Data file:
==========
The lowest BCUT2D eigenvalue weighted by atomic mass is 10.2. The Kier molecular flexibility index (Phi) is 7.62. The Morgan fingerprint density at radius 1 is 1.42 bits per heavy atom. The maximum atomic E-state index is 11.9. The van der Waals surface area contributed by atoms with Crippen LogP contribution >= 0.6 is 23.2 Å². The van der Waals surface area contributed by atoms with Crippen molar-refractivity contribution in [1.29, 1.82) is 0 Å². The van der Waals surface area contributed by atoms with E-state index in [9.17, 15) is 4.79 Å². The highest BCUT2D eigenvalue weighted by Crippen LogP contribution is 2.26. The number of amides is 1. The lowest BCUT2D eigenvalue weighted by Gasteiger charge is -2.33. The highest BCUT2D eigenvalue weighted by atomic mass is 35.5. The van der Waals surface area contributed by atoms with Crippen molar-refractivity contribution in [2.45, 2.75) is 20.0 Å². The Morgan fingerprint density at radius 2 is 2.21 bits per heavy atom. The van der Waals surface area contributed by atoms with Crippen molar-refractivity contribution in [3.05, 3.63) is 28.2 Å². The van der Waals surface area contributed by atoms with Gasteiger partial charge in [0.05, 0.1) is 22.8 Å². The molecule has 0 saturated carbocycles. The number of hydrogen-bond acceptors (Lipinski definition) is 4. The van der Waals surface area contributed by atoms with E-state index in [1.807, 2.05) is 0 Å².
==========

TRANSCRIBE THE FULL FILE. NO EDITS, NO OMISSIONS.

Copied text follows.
The lowest BCUT2D eigenvalue weighted by atomic mass is 10.2. The Kier molecular flexibility index (Phi) is 7.62. The Morgan fingerprint density at radius 1 is 1.42 bits per heavy atom. The maximum atomic E-state index is 11.9. The van der Waals surface area contributed by atoms with Crippen LogP contribution >= 0.6 is 23.2 Å². The van der Waals surface area contributed by atoms with Crippen molar-refractivity contribution in [1.29, 1.82) is 0 Å². The van der Waals surface area contributed by atoms with E-state index in [9.17, 15) is 4.79 Å². The highest BCUT2D eigenvalue weighted by Crippen LogP contribution is 2.26. The number of amides is 1. The lowest BCUT2D eigenvalue weighted by Gasteiger charge is -2.33. The highest BCUT2D eigenvalue weighted by atomic mass is 35.5. The van der Waals surface area contributed by atoms with Crippen molar-refractivity contribution in [2.45, 2.75) is 20.0 Å². The Morgan fingerprint density at radius 2 is 2.21 bits per heavy atom. The van der Waals surface area contributed by atoms with Crippen molar-refractivity contribution in [3.05, 3.63) is 28.2 Å². The van der Waals surface area contributed by atoms with Gasteiger partial charge in [0.05, 0.1) is 22.8 Å². The molecule has 0 saturated carbocycles. The number of hydrogen-bond acceptors (Lipinski definition) is 4. The van der Waals surface area contributed by atoms with E-state index in [1.807, 2.05) is 0 Å².